Livy 1.13

Tum Sabīnae muliērēs, quārum ex iniūriā bellum ortum erat, crīnibus passīs scissāque veste, victō malīs muliebrī pavōre, ausae sē inter tēla volantia inferre, ex transversō impetū factō dīrimere infestās aciēs, dīrimere īrās, hinc patrēs, hinc virōs ōrantēs, nē sē sanguine nefandō socerī generīque respergerent, nē parricīdiō maculārent partūs suōs, nepōtum illī, hī līberum prōgeniem. “Sī adfīnitātis inter vōs, sī cōnūbiī piget, in nōs vertite īrās; nōs causa bellī, nōs vulnerum ac caedium virīs ac parentibus sumus; melius perībimus quam sine alterīs vestrum viduae aut orbae vīvēmus”. movet rēs cum multitūdinem tum ducēs; silentium et repentīna fit quiēs; inde ad foedus faciendum ducēs prōdeunt. nec pācem modo sed cīvitātem ūnam ex duābus faciunt. regnum consociant: imperium omne conferunt Rōmam. ita geminātā urbe ut Sabīnīs tamen aliquid darētur Quirītēs ā Curibus appellātī. monumentum eius pugnae, ubi prīmum ex profundā ēmersus palūde equus Curtium in vadō statuit, Curtium lacum appellārunt.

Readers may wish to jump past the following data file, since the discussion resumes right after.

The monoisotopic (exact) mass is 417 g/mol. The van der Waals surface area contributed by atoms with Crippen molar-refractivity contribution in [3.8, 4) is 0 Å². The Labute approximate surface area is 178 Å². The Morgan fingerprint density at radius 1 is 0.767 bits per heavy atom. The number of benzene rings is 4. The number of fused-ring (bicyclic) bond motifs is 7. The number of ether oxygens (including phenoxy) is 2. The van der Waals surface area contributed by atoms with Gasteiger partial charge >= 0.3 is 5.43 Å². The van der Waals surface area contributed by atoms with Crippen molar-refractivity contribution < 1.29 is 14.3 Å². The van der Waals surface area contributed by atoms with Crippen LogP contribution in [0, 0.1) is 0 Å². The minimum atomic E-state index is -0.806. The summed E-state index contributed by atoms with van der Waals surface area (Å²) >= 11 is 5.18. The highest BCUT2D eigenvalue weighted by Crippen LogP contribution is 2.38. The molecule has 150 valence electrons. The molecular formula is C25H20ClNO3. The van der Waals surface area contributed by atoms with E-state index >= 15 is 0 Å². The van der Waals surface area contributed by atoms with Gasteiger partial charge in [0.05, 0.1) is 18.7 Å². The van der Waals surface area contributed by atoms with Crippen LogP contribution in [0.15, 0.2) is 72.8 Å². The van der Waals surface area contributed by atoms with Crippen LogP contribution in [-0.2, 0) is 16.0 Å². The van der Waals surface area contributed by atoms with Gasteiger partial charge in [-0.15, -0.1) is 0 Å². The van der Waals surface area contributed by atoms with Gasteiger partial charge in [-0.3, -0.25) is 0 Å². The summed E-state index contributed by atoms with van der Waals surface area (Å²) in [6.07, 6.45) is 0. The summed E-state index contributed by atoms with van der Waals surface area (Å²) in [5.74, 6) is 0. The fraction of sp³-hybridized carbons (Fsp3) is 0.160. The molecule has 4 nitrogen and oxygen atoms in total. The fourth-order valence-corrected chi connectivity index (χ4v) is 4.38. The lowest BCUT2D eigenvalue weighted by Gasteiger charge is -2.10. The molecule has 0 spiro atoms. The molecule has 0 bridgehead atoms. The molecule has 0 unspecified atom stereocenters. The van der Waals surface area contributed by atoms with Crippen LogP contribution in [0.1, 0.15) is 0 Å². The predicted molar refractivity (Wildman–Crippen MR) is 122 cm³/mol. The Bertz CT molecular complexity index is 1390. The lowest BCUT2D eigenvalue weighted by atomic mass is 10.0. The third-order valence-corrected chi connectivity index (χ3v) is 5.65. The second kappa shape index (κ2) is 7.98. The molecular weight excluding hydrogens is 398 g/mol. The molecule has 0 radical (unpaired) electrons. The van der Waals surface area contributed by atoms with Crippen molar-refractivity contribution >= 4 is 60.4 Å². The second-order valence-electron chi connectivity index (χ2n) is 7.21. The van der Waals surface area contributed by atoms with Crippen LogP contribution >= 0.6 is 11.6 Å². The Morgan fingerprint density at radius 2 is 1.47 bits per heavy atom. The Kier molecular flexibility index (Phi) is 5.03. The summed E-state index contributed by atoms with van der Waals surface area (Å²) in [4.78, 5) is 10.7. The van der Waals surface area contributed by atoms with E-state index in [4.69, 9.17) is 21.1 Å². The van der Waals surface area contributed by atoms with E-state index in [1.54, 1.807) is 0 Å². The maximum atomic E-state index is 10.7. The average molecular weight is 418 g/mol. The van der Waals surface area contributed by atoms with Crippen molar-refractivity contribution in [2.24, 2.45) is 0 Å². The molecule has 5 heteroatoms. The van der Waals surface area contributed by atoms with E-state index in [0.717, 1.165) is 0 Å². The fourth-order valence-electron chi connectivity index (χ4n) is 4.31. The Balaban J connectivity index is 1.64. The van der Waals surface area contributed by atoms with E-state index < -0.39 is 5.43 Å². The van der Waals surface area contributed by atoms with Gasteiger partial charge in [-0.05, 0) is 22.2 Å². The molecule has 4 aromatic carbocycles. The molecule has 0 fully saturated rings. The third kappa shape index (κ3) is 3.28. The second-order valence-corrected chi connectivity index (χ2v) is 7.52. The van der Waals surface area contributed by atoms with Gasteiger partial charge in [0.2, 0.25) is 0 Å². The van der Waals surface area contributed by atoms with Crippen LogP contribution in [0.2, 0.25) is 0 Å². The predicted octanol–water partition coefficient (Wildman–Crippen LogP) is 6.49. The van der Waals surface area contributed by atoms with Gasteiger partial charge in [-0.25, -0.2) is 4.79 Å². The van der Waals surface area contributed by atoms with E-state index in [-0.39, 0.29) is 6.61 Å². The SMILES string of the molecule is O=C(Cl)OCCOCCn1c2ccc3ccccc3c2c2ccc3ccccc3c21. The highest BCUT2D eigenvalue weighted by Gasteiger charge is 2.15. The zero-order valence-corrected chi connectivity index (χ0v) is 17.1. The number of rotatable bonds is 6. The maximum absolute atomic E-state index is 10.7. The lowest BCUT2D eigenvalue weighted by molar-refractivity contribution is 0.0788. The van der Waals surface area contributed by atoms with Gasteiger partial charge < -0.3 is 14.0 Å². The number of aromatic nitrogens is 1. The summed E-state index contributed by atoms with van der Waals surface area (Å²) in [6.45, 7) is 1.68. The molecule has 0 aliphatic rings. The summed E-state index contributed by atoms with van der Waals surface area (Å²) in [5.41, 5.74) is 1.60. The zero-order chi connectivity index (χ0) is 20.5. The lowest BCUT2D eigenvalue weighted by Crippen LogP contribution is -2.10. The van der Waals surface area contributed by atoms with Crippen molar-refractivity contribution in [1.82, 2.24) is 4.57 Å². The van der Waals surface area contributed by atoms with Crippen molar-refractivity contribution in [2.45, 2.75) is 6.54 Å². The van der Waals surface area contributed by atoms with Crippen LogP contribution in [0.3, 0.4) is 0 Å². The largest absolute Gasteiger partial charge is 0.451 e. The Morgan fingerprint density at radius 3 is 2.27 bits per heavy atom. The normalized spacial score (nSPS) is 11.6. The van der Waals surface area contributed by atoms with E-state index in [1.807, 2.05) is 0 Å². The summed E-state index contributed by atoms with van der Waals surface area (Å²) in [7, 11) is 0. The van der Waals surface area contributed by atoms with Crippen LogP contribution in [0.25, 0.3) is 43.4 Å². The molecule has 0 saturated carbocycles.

Then the Sabine women, through injustice to whom the war had arisen, with their hair flowing loose and their clothing torn, with womanish fear overcome by their sufferings, dared to place themselves among the flying weapons and, by rushing in from the side, to split the opposing ranks, and to calm their angry passions, begging on the one side their fathers, on the other their husbands, that they should not spatter themselves with the criminally spilled blood of a father-in-law or of a son-in-law, nor stain their own offspring with the killing of family members, the ones their grandchildren, the others their own children. “If you regret your kinship with us, if you regret your marriage with us, turn your anger against us; we are the cause of the war, we are the cause of the wounds and slaughtering of our husbands and fathers. Better for us to die than to live without either of you, as widows or as orphans”. The incident moves both the rank-and-file and the leaders; there is silence and a sudden cessation of fighting. Then the leaders advance to make a treaty. They make not only peace, but one state out of two. They share the rule. They bestow all authority on Rome. The city was doubled in such a way that the Sabines were given something: the citizens were called Quirites after the Sabine town of Cures. As a memorial to that battle, the place where his horse first emerged from the deep marsh and set Curtius in shallow water they called Curtius’ lake.

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